increasingly threadbare, that confession,
manly and obsessive, disarms.
The former pensioner. The cop in rags.
That shockingly white, big-bellied child.
With nothing better to do and no more convenient
scapegoat within crawling distance,
they toss at me their final garbage, time:
our millennium, that clientless prostitute.
They are so loud and mutually deaf
that as guilt runs out
I find I can shout
anything at them. Poetry.
How dull they are and want to be.
How a repeated spike
appeared on the scopes at the VLA
the day before their power was cut;
insuring that, through the long and sour
normality before us, I will never
receive the alibi I counted on.


The Secretary of Energy is meeting
with former and future colleagues.
And because they are as competent as trains,
most of the conversation is about football,
wives, and, laughingly,
the animals obstructionists
are brandishing like totems at this project:
the ringtailed beaverbob. The sticklebear.
The migrant horny snake. The short-haired widow.
Necessity need not be mentioned, only
obeyed. What remains
is to talk to someone at Interior
and then … he shrugs. The legislative shrug.
Thereafter lunch, then family and dinner
and, because he is on the team,
prayer. The Secretary
tries very seriously
to think of Jesus as a man, not merely
the ultimate source of all power;
and sees Him, and speaks with Him, and rises refreshed.


New Year’s. The first of the New Snows
after the first of the Great Heats.
All afternoon the stationary sirens.
But a little thing like all this
won’t keep the people from Times Square,
even if they have to go on skis
or roped together through the tunnels.
I’m reading Brathwaite: That moment
of utter disaster, the very moment
when it seems almost hopeless, too difficult to
proceed, you begin to glimpse
a kind of radiance on the other end
of the maelstrom; which heartens me,
and in my notebook I begin to think
how to broadcast that fact to the world,
to hearten it. Of course we won’t go out.
New page, thinking I’ll write
about my love, but she wants to see
the ball drop. Maybe stop
at Jarhead’s or Commando’s, and find
that our friends who didn’t invite us
invited no one else, but gathered there …
we’d drink to the New Year and radiance.
But to open all those locks—?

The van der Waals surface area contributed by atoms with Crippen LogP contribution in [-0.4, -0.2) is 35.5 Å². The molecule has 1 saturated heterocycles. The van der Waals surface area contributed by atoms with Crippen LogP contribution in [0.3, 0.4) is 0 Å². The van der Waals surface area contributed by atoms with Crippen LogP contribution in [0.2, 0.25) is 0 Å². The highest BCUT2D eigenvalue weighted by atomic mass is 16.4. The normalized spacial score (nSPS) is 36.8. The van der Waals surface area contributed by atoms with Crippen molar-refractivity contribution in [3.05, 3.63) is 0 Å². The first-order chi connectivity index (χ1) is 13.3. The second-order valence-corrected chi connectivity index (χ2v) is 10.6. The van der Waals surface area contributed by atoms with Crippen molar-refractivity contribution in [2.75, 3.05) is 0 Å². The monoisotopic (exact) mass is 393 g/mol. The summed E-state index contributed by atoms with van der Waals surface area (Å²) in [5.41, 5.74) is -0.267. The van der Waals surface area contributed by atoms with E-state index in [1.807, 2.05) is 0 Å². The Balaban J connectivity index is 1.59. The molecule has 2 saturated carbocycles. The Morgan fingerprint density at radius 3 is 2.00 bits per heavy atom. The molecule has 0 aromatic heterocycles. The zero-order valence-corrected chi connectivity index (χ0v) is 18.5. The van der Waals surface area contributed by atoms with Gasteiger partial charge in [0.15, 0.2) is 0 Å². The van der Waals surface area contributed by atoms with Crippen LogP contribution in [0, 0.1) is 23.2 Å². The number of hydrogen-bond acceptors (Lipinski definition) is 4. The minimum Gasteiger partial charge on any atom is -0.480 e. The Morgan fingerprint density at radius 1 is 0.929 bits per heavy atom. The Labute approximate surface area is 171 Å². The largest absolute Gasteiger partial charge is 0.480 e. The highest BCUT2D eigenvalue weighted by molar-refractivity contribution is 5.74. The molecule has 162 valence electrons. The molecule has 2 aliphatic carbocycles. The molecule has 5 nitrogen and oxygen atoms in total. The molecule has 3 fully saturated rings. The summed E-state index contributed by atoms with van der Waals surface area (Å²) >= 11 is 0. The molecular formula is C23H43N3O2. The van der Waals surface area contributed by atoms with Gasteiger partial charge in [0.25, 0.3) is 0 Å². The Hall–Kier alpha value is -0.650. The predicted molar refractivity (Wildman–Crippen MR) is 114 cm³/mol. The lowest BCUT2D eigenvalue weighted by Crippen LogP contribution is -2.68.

On our shelves, the ceramic vase
has the shape of the cooling tower
of a nuclear plant; the Mayan
ballplayer appears to have lost (or won).
The big abstract has suddenly
resolved into a tear;
even Bach is intolerable …
So, no more art. We’ll go out
into a crush so great
that bombers setting themselves off will feel
a new, sardonic life
emerge from shards of flesh and steel,
awareness descend like snow,
their god dissolve in puddles.
The heatstruck of last summer
will clasp, like leathered Westerners, the cool
firm hands of those who froze tonight.
And as the crowd cries TEN … NINE … EIGHT
the cups of all the beggars
will fill with everything it has to give.
Brownouts will strobe the towers; signs
will dim a while but then return in glory,
the newsboards urging us to suffer
only that fear in which we all must live.


Frederick Pollack is author of two book-length narrative poems, The Adventure and Happiness, both published by Story Line Press. A collection of shorter poems, A Poverty of Words, was published in March 2015 by Prolific Press. Pollack has appeared in Hudson Review, Salmagundi, Poetry Salzburg Review, Die Gazette (Munich), The Fish Anthology (Ireland), Representations, Magma (UK), Bateau, Fulcrum, Chiron Review, Chicago Quarterly Review and others. Online, his poems have appeared in Big Bridge, Hamilton Stone Review, Diagram, BlazeVox, The New Hampshire Review, Mudlark and others, with recent publications in Occupoetry, Faircloth Review, Camel Saloon, Kalkion, Gap Toothed Madness and Triggerfish. Pollack is an adjunct professor of Creative Writing at George Washington University, and describes his poetics as “neither navelgazing mainstream nor academic pseudo-avant-garde.”